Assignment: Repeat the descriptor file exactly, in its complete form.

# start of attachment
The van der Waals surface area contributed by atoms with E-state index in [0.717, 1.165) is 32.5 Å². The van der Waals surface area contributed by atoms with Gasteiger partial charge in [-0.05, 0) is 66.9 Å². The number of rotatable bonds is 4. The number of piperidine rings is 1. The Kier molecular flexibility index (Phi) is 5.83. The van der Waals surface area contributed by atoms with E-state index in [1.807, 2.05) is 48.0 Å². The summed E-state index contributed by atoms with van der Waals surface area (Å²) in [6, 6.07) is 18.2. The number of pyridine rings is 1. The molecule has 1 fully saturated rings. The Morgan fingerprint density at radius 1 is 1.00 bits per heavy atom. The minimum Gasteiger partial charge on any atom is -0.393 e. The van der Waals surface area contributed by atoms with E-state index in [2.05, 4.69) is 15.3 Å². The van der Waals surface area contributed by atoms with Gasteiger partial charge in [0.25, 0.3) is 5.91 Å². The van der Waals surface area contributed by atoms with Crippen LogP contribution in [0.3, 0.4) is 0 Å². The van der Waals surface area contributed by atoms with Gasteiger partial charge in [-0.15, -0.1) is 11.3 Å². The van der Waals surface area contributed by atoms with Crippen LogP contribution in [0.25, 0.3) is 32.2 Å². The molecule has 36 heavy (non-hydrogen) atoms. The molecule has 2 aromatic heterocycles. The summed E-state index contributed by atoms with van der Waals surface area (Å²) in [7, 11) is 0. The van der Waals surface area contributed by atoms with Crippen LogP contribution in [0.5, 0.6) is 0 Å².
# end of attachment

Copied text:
The van der Waals surface area contributed by atoms with E-state index in [0.717, 1.165) is 32.5 Å². The van der Waals surface area contributed by atoms with Gasteiger partial charge in [-0.05, 0) is 66.9 Å². The number of rotatable bonds is 4. The number of piperidine rings is 1. The Kier molecular flexibility index (Phi) is 5.83. The van der Waals surface area contributed by atoms with E-state index in [1.807, 2.05) is 48.0 Å². The summed E-state index contributed by atoms with van der Waals surface area (Å²) in [6, 6.07) is 18.2. The number of pyridine rings is 1. The molecule has 1 fully saturated rings. The Morgan fingerprint density at radius 1 is 1.00 bits per heavy atom. The minimum Gasteiger partial charge on any atom is -0.393 e. The van der Waals surface area contributed by atoms with E-state index in [2.05, 4.69) is 15.3 Å². The van der Waals surface area contributed by atoms with Gasteiger partial charge in [0.25, 0.3) is 5.91 Å². The van der Waals surface area contributed by atoms with Crippen LogP contribution in [0.3, 0.4) is 0 Å². The van der Waals surface area contributed by atoms with Gasteiger partial charge in [-0.15, -0.1) is 11.3 Å². The van der Waals surface area contributed by atoms with Crippen LogP contribution in [0.25, 0.3) is 32.2 Å². The molecule has 36 heavy (non-hydrogen) atoms. The molecule has 2 aromatic heterocycles. The summed E-state index contributed by atoms with van der Waals surface area (Å²) in [7, 11) is 0. The van der Waals surface area contributed by atoms with Crippen LogP contribution in [0.5, 0.6) is 0 Å².